Worcestershire CCC batsman Ollie Westbury starts his first professional contract at New Road next month – but he is already looking to the future by taking the first steps towards training to become a coach.

England Under-19 international Westbury was one of 14 players – current and former county cricketers – to attend an intensive Level 2 coaching course at Edgbaston run by the Warwickshire Cricket Board in conjunction with the Professional Cricketers’ Association.

The bespoke course, which was successfully piloted in London last year, has been designed for PCA members to allow them to complete their Level 2 qualification in a shorter time scale than would normally be the case and to fit it into their winter schedule.

In addition to Westbury, among those who took part in the Edgbaston course were Warwickshire’s Ireland and former England fast bowler Boyd Rankin, Surrey left arm paceman Mark Footitt and Ireland captain and Warwickshire batsman William Porterfield.

Darren Franklin, Coach Development Manager of the Warwickshire Cricket Board, organised the Edgbaston course at the suggestion of PCA PDM Lynsey Williams and he was impressed by the intake.

He said: “Normally it would take about eight weeks to do a Level 2 course which makes it difficult for professionals to attend every session . So holding it straight after the end of the season in four days helped them.

“They still have practical sessions and assessments to complete before Christmas but the course was a good opportunity for them to understand the process of coaching so, that if they do decide to take it on as a career, it’s a good stepping stone.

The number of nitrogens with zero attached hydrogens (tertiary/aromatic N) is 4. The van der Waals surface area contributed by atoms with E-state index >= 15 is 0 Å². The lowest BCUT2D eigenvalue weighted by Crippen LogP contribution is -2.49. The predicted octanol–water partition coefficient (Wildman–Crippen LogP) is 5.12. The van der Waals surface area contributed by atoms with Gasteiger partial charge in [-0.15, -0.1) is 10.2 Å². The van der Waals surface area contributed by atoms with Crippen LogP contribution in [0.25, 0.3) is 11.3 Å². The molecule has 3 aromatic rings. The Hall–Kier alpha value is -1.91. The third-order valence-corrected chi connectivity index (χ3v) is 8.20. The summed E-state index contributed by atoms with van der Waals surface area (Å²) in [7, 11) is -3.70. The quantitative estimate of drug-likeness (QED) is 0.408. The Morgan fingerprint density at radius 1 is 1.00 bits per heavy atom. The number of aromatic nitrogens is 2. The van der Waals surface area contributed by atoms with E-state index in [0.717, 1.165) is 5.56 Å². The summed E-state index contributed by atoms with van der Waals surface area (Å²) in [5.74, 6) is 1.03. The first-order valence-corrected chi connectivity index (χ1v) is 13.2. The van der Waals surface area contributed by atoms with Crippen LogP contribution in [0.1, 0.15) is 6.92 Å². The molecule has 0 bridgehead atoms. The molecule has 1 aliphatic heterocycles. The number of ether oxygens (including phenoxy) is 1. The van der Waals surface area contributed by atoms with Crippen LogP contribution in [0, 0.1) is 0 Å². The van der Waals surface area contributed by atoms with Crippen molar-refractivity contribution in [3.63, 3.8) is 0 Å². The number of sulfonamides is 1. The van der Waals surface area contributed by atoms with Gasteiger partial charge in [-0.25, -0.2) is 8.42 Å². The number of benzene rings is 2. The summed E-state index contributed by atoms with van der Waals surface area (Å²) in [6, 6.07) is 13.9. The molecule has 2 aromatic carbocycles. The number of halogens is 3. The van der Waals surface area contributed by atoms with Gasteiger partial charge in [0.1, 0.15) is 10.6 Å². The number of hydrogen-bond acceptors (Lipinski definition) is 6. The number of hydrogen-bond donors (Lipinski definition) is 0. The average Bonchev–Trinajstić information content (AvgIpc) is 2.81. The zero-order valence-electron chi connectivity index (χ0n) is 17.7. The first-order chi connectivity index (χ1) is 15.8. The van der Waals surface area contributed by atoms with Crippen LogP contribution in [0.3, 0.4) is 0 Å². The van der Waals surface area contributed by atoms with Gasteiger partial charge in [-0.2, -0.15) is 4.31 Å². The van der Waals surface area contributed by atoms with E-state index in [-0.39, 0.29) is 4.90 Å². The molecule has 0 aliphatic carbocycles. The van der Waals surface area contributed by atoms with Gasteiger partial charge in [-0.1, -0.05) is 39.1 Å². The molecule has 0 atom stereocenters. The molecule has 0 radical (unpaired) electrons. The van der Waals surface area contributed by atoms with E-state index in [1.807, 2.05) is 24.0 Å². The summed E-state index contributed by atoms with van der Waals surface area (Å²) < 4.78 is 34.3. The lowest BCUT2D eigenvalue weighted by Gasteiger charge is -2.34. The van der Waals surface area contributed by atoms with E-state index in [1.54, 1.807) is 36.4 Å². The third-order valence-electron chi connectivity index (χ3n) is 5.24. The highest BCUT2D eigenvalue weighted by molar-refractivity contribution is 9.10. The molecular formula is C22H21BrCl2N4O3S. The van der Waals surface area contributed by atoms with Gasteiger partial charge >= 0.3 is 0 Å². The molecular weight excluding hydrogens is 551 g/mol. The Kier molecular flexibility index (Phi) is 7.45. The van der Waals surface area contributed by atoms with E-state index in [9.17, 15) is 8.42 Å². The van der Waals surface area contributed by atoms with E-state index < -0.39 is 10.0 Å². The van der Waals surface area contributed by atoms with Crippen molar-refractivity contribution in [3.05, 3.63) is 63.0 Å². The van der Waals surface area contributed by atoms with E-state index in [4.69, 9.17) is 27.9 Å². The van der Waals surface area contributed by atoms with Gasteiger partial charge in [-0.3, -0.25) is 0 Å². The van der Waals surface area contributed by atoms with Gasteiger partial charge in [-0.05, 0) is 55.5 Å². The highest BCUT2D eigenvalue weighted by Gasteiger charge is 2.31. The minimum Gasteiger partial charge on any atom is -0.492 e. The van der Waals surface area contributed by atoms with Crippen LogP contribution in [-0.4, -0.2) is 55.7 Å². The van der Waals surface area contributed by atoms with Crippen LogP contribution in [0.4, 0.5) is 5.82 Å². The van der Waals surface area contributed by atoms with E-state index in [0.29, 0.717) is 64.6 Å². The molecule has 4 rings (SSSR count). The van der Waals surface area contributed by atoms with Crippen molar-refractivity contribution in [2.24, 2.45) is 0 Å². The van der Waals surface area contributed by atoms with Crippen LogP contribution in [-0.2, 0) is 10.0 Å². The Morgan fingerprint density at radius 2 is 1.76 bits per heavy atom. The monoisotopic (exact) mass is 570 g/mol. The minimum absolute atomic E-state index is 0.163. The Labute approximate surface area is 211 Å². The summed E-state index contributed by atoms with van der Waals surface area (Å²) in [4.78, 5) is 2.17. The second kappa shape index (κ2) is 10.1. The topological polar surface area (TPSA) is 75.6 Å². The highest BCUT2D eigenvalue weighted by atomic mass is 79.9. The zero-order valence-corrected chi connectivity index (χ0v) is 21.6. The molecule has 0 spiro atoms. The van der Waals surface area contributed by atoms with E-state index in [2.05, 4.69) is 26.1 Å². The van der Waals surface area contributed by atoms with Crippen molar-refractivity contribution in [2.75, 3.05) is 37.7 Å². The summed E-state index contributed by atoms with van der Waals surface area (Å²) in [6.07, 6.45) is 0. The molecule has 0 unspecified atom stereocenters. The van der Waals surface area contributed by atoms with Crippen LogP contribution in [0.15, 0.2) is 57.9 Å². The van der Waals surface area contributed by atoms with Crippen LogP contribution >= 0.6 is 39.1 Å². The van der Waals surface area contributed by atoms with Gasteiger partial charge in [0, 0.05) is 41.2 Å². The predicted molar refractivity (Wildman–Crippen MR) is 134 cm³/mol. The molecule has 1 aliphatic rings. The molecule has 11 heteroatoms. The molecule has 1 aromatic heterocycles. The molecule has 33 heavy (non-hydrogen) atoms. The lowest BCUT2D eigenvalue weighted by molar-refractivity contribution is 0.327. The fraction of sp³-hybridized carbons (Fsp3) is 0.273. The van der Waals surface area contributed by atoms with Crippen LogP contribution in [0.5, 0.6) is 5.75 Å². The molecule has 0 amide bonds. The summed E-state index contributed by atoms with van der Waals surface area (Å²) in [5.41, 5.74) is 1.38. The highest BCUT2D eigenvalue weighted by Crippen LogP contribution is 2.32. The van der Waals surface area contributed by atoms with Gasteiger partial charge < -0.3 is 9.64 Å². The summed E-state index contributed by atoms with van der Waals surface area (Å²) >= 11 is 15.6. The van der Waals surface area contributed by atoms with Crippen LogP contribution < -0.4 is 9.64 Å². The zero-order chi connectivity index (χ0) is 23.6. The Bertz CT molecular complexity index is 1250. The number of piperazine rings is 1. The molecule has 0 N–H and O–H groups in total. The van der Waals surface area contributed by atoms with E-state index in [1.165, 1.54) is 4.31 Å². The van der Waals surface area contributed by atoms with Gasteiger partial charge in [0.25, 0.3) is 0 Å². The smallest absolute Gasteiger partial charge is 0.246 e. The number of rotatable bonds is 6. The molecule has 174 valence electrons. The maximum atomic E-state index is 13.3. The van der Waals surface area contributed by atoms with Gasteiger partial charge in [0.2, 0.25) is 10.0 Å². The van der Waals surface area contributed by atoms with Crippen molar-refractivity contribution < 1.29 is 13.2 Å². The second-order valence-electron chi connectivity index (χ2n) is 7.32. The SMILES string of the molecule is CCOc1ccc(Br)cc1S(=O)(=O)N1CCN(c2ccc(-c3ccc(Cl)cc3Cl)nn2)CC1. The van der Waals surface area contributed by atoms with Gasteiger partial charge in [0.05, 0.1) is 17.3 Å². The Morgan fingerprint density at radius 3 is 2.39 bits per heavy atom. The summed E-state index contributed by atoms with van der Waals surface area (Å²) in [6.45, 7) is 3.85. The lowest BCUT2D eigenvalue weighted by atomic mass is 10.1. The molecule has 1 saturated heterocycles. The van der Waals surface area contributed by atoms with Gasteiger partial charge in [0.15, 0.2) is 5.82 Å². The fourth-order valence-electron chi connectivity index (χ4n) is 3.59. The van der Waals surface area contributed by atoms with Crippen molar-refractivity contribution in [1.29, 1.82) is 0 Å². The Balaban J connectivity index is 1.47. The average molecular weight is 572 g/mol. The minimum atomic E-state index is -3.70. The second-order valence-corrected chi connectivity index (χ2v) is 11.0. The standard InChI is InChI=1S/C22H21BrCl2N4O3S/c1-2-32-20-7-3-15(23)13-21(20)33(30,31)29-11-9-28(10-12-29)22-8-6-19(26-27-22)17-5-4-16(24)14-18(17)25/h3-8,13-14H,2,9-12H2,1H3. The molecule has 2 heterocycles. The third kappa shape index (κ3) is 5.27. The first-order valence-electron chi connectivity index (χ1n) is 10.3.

“I enjoyed the experience and the challenges that came with working with professional players. Obviously, they are very good players but great players don’t always make good coaches.

"While some are extroverts on the pitch that doesn’t necessarily show as a coach so we try to draw out those skills.”

Hopefully Westbury will have a long and successful playing career before he decides to put his coaching badges to good use – should he choose to go down that route.

But other players on the course are well advanced in their careers and looking sooner rather than later at life when they hang up their spikes.

Porterfield said: “I need to start looking towards things after cricket. One of the potential options is the coaching route and I haven’t done a lot of coaching so far. It’s something I want to get under my belt and it’s a good thing to have in general.

“The last couple of winters I’ve had a lot of time away with Ireland which would have made doing even a course like this a struggle. But having it straight after the end of the season, before players go away for the winter, is good timing.”

Footitt said: “You can’t play for ever so I wanted to come and see whether coaching is for me. I’ve done a bit of coaching but I’ve got no qualifications and this is a good start to see if you have the passion for it.

“If you want to be a bowling coach or a head coach you need your coaching qualifications and it’s better to do it now while you are still playing.

“Cricket can finish in an instant. If you can’t play again, you have to find yourself a normal job but if you want to stay in cricket as a coach this is a great way of starting off.”

Also on the coaching course at Edgbaston were: Recordo Gordon (Warwickshire), Ateeq Javid (Warwickshire), Liam Banks (Warwickshire), Liam Smith (former Worcestershire Academy), Sam Kirnon (former Glamorgan), Aneesh Kapil (Surrey), Tom Milnes (Derbyshire), Sunny Singh (Warwickshire), Nick James (former Warwickshire and Glamorgan) and David Thompson (former Essex and Surrey).